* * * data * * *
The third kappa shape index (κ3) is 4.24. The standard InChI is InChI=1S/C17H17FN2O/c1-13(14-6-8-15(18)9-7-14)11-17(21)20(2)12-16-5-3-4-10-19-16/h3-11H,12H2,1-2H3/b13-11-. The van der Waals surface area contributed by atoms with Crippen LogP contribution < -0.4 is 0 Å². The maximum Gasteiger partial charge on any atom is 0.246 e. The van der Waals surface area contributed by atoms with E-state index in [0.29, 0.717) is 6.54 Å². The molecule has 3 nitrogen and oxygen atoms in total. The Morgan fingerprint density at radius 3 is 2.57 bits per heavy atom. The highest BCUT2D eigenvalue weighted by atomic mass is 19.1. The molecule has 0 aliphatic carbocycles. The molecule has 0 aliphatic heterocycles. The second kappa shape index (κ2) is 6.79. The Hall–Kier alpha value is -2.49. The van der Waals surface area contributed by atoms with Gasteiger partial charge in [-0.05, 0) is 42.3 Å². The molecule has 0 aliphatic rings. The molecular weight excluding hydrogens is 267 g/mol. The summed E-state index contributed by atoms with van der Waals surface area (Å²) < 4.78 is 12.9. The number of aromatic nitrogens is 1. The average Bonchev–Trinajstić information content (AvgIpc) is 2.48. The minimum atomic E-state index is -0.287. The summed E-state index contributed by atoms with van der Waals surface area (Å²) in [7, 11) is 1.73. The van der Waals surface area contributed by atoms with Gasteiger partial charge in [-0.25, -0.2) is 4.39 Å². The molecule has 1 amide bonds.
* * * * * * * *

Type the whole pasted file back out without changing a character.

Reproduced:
The third kappa shape index (κ3) is 4.24. The standard InChI is InChI=1S/C17H17FN2O/c1-13(14-6-8-15(18)9-7-14)11-17(21)20(2)12-16-5-3-4-10-19-16/h3-11H,12H2,1-2H3/b13-11-. The van der Waals surface area contributed by atoms with Crippen LogP contribution < -0.4 is 0 Å². The maximum Gasteiger partial charge on any atom is 0.246 e. The van der Waals surface area contributed by atoms with E-state index in [0.29, 0.717) is 6.54 Å². The molecule has 3 nitrogen and oxygen atoms in total. The Morgan fingerprint density at radius 3 is 2.57 bits per heavy atom. The highest BCUT2D eigenvalue weighted by atomic mass is 19.1. The molecule has 0 aliphatic carbocycles. The molecule has 0 aliphatic heterocycles. The second kappa shape index (κ2) is 6.79. The Hall–Kier alpha value is -2.49. The van der Waals surface area contributed by atoms with Gasteiger partial charge in [-0.05, 0) is 42.3 Å². The molecule has 0 aliphatic rings. The molecular weight excluding hydrogens is 267 g/mol. The summed E-state index contributed by atoms with van der Waals surface area (Å²) < 4.78 is 12.9. The number of aromatic nitrogens is 1. The average Bonchev–Trinajstić information content (AvgIpc) is 2.48. The minimum atomic E-state index is -0.287. The summed E-state index contributed by atoms with van der Waals surface area (Å²) in [7, 11) is 1.73. The van der Waals surface area contributed by atoms with Gasteiger partial charge in [-0.25, -0.2) is 4.39 Å². The molecule has 1 amide bonds.